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Bumble-Ardy by M. Sendak



Sendak, Maurice. Bumble-Ardy. New York: HarperCollins Publishers, 2011. Print.

Maurice Sendak’s devotion to chaos, revelry, and the inherent wildness of children is present once again in Bumble-Ardy, the story of a little pig intent on celebrating his ninth birthday. Having had his first eight birthdays summarily passed over by an immediate family who “frowned on fun,” Bumble-Ardy is overjoyed when he is adopted by his “devine” Aunt Adeline. Like the doting relative she is, Adeline throws Ardy a sweet and thoughtful (though low-key) birthday party; however, Ardy, unsatisfied with his aunt’s efforts, decides to throw his own party, without his aunt’s permission. Having invited all of his most unsavoury friends, Bumble-Ardy’s party crescendos into a chaotic whirlwind until Aunt Adeline finally arrives home to break up the shenanigans.

Many children will have been introduced to Sendak’s work through the classic Where the Wild Things Are, and superficially at least, many of the same elements are at work in Bumble-Ardy. The art style remains raw, colourful, and roughly executed, as a complement to the subject matter. However, the wildness on display in Bumble-Ardy is written to very different effect than that of Where the Wild Things Are. Whereas Wild Things’ Max was instantly relatable to young children—his mischief presented as harmless escapism and the product of a healthy and flourishing imagination—Ardy lacks the character definition necessary both to connect with readers and to excuse his behavior. While being deprived of birthday parties for nine years could certainly make a little boy act out, Ardy’s actions in the story feel especially deceptive, almost crossing a line from mischief into malice.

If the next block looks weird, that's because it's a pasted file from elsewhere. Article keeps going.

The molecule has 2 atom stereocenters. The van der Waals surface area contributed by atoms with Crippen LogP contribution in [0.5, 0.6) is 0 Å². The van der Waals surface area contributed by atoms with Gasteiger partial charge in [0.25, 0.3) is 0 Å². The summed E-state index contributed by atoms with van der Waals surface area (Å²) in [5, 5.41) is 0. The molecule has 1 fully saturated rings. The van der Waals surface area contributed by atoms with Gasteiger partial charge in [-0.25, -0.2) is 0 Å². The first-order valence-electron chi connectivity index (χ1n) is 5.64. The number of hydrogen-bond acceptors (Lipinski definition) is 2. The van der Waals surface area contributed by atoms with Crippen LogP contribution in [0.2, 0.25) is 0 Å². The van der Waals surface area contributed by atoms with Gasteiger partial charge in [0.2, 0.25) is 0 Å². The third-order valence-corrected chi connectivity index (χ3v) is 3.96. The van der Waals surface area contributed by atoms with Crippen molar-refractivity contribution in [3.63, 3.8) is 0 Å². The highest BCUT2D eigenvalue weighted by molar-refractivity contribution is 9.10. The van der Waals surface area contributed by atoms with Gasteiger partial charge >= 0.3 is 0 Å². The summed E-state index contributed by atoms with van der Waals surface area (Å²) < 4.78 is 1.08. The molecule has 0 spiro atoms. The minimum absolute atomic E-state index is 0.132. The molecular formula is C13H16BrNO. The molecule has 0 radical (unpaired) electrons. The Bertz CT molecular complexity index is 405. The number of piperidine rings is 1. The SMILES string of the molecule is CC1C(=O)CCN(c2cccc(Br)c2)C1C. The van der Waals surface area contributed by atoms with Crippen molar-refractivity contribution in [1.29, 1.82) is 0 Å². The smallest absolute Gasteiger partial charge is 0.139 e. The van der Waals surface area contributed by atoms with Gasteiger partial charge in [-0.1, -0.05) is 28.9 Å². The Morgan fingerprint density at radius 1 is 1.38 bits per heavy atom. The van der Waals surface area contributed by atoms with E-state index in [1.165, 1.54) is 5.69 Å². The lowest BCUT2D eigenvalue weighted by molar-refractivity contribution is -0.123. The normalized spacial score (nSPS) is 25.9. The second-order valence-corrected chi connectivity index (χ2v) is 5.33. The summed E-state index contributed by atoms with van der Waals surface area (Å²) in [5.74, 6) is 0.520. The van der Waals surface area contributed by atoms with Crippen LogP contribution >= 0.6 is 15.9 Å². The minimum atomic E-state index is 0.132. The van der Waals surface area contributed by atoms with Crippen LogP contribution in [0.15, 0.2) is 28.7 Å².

Though Aunt Adeline forgives her nephew, of course, the emotional coda of the story feels tacked on. Instead, Adeline’s almost-terrifying outburst at arriving home, her house in shambles, is far more likely to stick with readers. The scenes of emotion, wildness, and chaos show glimpses of Sendak’s best work; however, the story itself makes a poor and lazy showcase for these talents. Flip through Bumble-Ardy to appreciate Sendak’s artwork, but when it comes time to read your child a bedtime story, go with Where the Wild Things Are instead.

Recommended with reservations: 2 out of 4 stars
Reviewer: Amy Paterson

Amy Paterson is a Public Services Librarian at the University of Alberta’s H. T. Coutts Education Library. She was previously the Editor of the Dalhousie Journal of Interdisciplinary Management and is very happy to be involved in the Deakin Review and the delightful world of children’s literature.